ColumnIs food marketing making us superficial when it comes to buying and eating food?
“You really realize how superficial people are.”
That quote was from a Senegalese chef who is trying to get more people eating fonio, a grain from West Africa. He’s profiled in a piece in the Guardian looking at his efforts to make fonio the new quinoa, aka the foodie darling grain. His quote is in reference to the branding and packaging that it will take in order to make fonio popular in the American market.
Essentially what he’s saying is that we can’t just eat things because they’re good for us, we need them to be cool first.
Look at kale. Look at quinoa. Buzz words in the foodie world. I love kale as much as the next person (ok, admittedly maybe a little more than the next person), but what about mustard greens and chard? And the quinoa? What about millet?
We like to accuse the industrial food world of using food marketing to keep people eating unhealthy, citing examples of sugar cereal that’s branded as part of a complete breakfast. But let’s not kid ourselves, the healthy food world does it too.
Take the example of superfoods. First of all, there is no exact definition of the word “superfood.” You can slap that name on any food that is power-packed with nutrients. Second of all, do you know where your superfoods are coming from? Sure, goji berries might be good for your health, but the majority of them are grown on industrial fields in China. We say we want to be locavores and then we go dousing our salads in berries and grains that are imported from across the world.
As The Observer’s restaurant critic Jay Rayner wrote in a recent column, “What really gets me is the smugness of the people who push this stuff. They claim to have stumbled upon some truth the rest of us have missed. Which is: nuts, berries and greens are good for us. Big bloody news. Put out the bunting.”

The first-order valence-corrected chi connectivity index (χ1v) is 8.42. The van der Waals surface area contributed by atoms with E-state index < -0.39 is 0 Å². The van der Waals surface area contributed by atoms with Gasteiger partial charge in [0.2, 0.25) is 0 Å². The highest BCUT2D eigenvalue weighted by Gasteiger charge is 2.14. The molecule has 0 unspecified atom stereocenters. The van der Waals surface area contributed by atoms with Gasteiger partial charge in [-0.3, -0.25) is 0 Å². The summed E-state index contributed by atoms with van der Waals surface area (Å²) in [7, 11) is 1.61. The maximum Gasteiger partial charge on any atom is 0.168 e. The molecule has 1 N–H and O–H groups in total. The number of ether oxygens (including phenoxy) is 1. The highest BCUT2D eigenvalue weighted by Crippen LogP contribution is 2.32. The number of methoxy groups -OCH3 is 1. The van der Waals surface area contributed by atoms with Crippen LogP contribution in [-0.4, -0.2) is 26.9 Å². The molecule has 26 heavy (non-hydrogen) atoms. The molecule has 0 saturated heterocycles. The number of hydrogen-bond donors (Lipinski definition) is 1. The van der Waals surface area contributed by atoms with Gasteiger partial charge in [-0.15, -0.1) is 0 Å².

We are superficial.
We want an easy fix, and we want it to look good. Why do you think it took so many people to get on board the bulk shopping train? I’d argue that filling up your own bags with bulk grains isn’t really that sexy. Or at least not compared to a pretty box with a stylized and illustrated logo.
We skip over a good recipe because it has no photo, but we ogle over the one with a heavy dose of food porn where the recipe itself isn’t worth a damn. We buy $8 juice because it’s in a trendy looking bottle and secretly we want people to see us with it, but we’ve never attempted juicing anything at home. We tout the values of buying organic, and we pick up bunches of bananas, carted over in massive shipping containers from the other hemisphere.
Let’s get real. Greens, nuts and grains have been good for us for a long time. Since the start of time really. We know what’s good for us, and deep down, we know perfectly well what we should and shouldn’t be eating.
Let’s work on being less superficial and just eating instead.
Related on EcoSalon:
There’s Quinoa in Your Cocktail: Foodie Underground
21 Things to Do With Cauliflower (aka the New Kale)
Can Quinoa Be a Local Food? Foodie Underground
This is the latest installment of Anna Brones’ weekly column at EcoSalon: Foodie Underground, an exploration of what’s new and different in the underground movement, and how we make the topic of good food more accessible to everyone. More musings on the topic can be found at www.foodieunderground.com.
Image: nerissa’s ring